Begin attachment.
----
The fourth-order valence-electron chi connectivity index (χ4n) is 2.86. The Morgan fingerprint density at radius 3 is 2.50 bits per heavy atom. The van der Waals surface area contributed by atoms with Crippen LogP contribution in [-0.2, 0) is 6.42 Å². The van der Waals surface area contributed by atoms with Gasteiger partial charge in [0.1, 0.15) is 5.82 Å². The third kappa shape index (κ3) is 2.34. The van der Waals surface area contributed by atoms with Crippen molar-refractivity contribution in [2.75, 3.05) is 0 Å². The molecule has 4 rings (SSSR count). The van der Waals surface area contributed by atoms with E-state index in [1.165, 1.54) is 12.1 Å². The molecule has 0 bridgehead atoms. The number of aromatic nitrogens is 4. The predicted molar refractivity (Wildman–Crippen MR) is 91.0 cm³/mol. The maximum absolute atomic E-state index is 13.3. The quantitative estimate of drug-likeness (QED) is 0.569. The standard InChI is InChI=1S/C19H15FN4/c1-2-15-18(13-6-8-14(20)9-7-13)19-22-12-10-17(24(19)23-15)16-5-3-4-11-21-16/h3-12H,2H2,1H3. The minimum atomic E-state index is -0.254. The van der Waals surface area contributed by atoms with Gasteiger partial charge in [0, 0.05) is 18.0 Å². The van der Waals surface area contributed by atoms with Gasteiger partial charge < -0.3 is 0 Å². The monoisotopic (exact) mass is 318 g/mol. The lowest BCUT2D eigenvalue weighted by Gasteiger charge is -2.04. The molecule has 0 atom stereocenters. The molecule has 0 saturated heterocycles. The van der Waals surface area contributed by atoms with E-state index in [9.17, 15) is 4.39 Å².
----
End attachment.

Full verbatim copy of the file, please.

The fourth-order valence-electron chi connectivity index (χ4n) is 2.86. The Morgan fingerprint density at radius 3 is 2.50 bits per heavy atom. The van der Waals surface area contributed by atoms with Crippen LogP contribution in [-0.2, 0) is 6.42 Å². The van der Waals surface area contributed by atoms with Gasteiger partial charge in [0.1, 0.15) is 5.82 Å². The third kappa shape index (κ3) is 2.34. The van der Waals surface area contributed by atoms with Crippen molar-refractivity contribution in [2.75, 3.05) is 0 Å². The molecule has 4 rings (SSSR count). The van der Waals surface area contributed by atoms with E-state index in [1.165, 1.54) is 12.1 Å². The molecule has 0 bridgehead atoms. The number of aromatic nitrogens is 4. The predicted molar refractivity (Wildman–Crippen MR) is 91.0 cm³/mol. The maximum absolute atomic E-state index is 13.3. The quantitative estimate of drug-likeness (QED) is 0.569. The standard InChI is InChI=1S/C19H15FN4/c1-2-15-18(13-6-8-14(20)9-7-13)19-22-12-10-17(24(19)23-15)16-5-3-4-11-21-16/h3-12H,2H2,1H3. The minimum atomic E-state index is -0.254. The van der Waals surface area contributed by atoms with Gasteiger partial charge in [0, 0.05) is 18.0 Å². The van der Waals surface area contributed by atoms with Gasteiger partial charge < -0.3 is 0 Å². The monoisotopic (exact) mass is 318 g/mol. The lowest BCUT2D eigenvalue weighted by Gasteiger charge is -2.04. The molecule has 0 atom stereocenters. The molecule has 0 saturated heterocycles. The van der Waals surface area contributed by atoms with E-state index in [9.17, 15) is 4.39 Å².